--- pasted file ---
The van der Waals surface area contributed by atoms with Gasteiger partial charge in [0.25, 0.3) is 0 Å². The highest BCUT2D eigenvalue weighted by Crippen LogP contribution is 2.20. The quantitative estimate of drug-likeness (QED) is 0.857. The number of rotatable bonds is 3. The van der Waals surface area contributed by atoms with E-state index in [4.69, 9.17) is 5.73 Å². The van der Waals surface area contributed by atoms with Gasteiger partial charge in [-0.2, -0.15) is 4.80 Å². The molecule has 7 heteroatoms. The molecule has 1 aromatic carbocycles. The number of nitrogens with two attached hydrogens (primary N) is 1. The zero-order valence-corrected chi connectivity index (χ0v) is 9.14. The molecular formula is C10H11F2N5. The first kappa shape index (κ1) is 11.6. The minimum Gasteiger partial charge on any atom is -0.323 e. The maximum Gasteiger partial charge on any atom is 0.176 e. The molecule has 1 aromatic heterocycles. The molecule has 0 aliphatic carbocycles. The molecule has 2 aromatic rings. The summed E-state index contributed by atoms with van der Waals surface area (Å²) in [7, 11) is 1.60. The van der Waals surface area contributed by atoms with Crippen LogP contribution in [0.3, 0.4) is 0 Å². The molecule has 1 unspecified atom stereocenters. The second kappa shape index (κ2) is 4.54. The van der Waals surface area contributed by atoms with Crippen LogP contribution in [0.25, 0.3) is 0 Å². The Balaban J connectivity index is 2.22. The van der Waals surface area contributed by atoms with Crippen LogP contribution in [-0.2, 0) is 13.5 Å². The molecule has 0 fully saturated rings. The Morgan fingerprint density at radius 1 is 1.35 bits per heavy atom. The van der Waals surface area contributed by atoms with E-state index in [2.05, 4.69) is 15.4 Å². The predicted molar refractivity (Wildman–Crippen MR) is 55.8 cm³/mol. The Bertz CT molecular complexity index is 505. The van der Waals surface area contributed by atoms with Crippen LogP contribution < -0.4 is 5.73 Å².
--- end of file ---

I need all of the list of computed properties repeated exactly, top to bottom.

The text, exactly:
The van der Waals surface area contributed by atoms with Gasteiger partial charge in [0.25, 0.3) is 0 Å². The highest BCUT2D eigenvalue weighted by Crippen LogP contribution is 2.20. The quantitative estimate of drug-likeness (QED) is 0.857. The number of rotatable bonds is 3. The van der Waals surface area contributed by atoms with E-state index in [4.69, 9.17) is 5.73 Å². The van der Waals surface area contributed by atoms with Gasteiger partial charge in [-0.2, -0.15) is 4.80 Å². The molecule has 7 heteroatoms. The molecule has 1 aromatic carbocycles. The number of nitrogens with two attached hydrogens (primary N) is 1. The zero-order valence-corrected chi connectivity index (χ0v) is 9.14. The molecular formula is C10H11F2N5. The first kappa shape index (κ1) is 11.6. The minimum Gasteiger partial charge on any atom is -0.323 e. The maximum Gasteiger partial charge on any atom is 0.176 e. The molecule has 1 aromatic heterocycles. The molecule has 0 aliphatic carbocycles. The molecule has 2 aromatic rings. The summed E-state index contributed by atoms with van der Waals surface area (Å²) in [7, 11) is 1.60. The van der Waals surface area contributed by atoms with Crippen LogP contribution in [0.3, 0.4) is 0 Å². The molecule has 1 unspecified atom stereocenters. The second kappa shape index (κ2) is 4.54. The van der Waals surface area contributed by atoms with Crippen LogP contribution in [0.25, 0.3) is 0 Å². The Balaban J connectivity index is 2.22. The van der Waals surface area contributed by atoms with Crippen LogP contribution in [-0.2, 0) is 13.5 Å². The molecule has 0 fully saturated rings. The Morgan fingerprint density at radius 1 is 1.35 bits per heavy atom. The van der Waals surface area contributed by atoms with E-state index in [2.05, 4.69) is 15.4 Å². The predicted molar refractivity (Wildman–Crippen MR) is 55.8 cm³/mol. The Bertz CT molecular complexity index is 505. The van der Waals surface area contributed by atoms with Crippen LogP contribution < -0.4 is 5.73 Å².